Spotlight On: Missouri's SB 916 and SJR 39

Two pieces of legislation (SB 916 and SJR 39) that would permit discrimination in the name of religion are racing through the Missouri legislature. Both bills were introduced last week and were already approved by Senate Committees. The Senate could debate these bills on the floor as early as today.   

SB 916 Would Expand the “Religious Organizations” that Are Exempt from the Missouri Human Rights Act’s Ban on Hiring Discrimination

The Missouri Human Rights Act currently prohibits employers from engaging in employment discrimination on the basis of “race, color, religion, national origin, sex, ancestry, age or disability.” And the law already exempts houses of worship and religious organizations from that bar on hiring discrimination. Some are arguing, however, that a recent Supreme Court decision, Farrow v. St. Francis Medical Center, has interpreted that exemption too narrowly. SB 916, therefore, would vastly expand the religious employer exemption to include universities, hospitals, “crisis pregnancy centers,” and other entities, even if they are not “connected or affiliated with a church.” If this bill passes, the college or hospital in your neighborhood, which may be the biggest employer in the area, would be allowed to discriminate in hiring. That is unfair, violates the spirit of religious freedom, and would threaten the ability of many Missourians to find and maintain a job.  

SJR 39 Would Enshrine Discrimination in the Missouri Constitution

SJR 39 would add a provision to the Missouri Constitution to allow businesses, taxpayer funded organizations, and individuals to ignore laws that conflict with their “sincere religious beliefs or practices concerning marriage between two persons of the same sex.” If passed, these entities and individuals could discriminate against same-sex couples. The resolution would also nullify local civil rights ordinances, like those in St. Louis and Kansas City, that protect LGBT Missourians.

Like SB 916, the bill tries to hide its real consequences by appearing to only to apply to “religious organizations.” But the bill then defines religious organization as any entity, including a “corporation” that “holds itself out to the public in whole or in part as religious and its purposes and activities are in whole or in part religious.” That definition could encompass any corporation that adopts a mission statement or makes a statement on religion. It would include a corporation like Hobby Lobby, even though it is a craft store. It also applies to religious non-profits, even if their programs and activities are paid for by taxpayer dollars.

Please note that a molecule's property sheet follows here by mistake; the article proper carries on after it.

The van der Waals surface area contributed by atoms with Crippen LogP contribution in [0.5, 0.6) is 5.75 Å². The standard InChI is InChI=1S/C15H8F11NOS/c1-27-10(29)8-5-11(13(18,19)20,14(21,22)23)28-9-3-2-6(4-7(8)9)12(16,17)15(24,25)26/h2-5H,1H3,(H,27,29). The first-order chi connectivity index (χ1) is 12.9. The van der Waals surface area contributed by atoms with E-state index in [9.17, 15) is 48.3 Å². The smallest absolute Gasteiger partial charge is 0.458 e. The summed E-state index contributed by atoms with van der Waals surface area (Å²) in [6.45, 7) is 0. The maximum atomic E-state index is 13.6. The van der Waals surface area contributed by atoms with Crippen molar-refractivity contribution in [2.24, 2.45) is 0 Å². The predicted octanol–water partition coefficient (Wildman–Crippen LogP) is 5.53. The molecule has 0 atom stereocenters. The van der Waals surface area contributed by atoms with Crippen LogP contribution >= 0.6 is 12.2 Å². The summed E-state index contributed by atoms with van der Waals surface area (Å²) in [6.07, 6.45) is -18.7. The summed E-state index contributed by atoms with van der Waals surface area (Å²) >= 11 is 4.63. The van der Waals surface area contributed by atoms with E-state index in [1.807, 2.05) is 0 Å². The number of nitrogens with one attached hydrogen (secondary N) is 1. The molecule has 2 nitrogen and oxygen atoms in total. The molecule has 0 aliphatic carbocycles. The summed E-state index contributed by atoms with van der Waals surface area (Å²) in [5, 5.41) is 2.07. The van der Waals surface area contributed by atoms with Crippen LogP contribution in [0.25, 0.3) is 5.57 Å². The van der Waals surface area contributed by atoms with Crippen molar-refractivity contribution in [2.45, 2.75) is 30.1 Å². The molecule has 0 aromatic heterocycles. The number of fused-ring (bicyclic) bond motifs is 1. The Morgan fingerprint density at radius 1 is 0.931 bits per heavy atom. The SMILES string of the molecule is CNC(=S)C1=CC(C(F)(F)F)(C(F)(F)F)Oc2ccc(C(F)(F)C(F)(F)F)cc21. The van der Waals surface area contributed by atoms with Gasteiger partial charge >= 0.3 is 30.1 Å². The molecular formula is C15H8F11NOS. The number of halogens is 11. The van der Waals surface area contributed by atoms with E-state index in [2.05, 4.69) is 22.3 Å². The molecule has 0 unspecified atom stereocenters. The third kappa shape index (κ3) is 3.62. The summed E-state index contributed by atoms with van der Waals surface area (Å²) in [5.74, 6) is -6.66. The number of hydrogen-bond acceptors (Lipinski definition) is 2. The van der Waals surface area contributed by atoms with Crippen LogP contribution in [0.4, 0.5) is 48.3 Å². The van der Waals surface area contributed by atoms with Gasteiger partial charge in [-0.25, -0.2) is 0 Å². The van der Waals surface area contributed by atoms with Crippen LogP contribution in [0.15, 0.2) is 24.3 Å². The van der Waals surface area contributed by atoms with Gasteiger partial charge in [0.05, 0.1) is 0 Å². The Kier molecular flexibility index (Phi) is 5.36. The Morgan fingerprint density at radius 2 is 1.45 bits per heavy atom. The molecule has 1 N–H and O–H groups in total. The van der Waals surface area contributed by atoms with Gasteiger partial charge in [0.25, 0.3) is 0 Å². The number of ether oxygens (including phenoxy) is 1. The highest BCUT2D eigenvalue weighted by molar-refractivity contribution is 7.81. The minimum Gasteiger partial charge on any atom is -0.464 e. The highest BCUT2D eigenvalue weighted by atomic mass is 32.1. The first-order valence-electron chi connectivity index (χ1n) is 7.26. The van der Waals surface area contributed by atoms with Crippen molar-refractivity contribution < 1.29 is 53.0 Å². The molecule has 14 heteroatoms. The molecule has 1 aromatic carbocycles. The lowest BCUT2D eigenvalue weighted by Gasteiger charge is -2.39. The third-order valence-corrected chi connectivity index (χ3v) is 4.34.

This bill is similar to one in Georgia that recently attracted backlash from corporations and corporate leaders across the country. SJR 39, however, is even more egregious, as it seeks add the provision to the state constitution. And, like SB 916, this bill’s broad definition of “religious organization” would permit discrimination by social service providers. SJR 39 would allow a social service provider, like a homeless shelter, to refuse a gay couple in need of a place to stay. Even worse, if this homeless shelter receives state funds, this bill would prohibit the state from taking any action against the homeless shelter.

The discrimination allowed under SJR 39 is not limited to "religious organizations." This bill would add to the Missouri constitution the opportunity for any private business with a religious objection, such as a florist or baker, to refuse to provide services to same-sex couples who wish to fulfill their fundamental right to marriage. Even private businesses located in cities with LGBT protections would be permitted to ignore local nondiscrimination ordinances and discriminate against Missourians.

What’s Next

Both bills are making their way to the Senate for a vote. Stay tuned as we continue to update you on these bills’ progress in the Missouri legislature.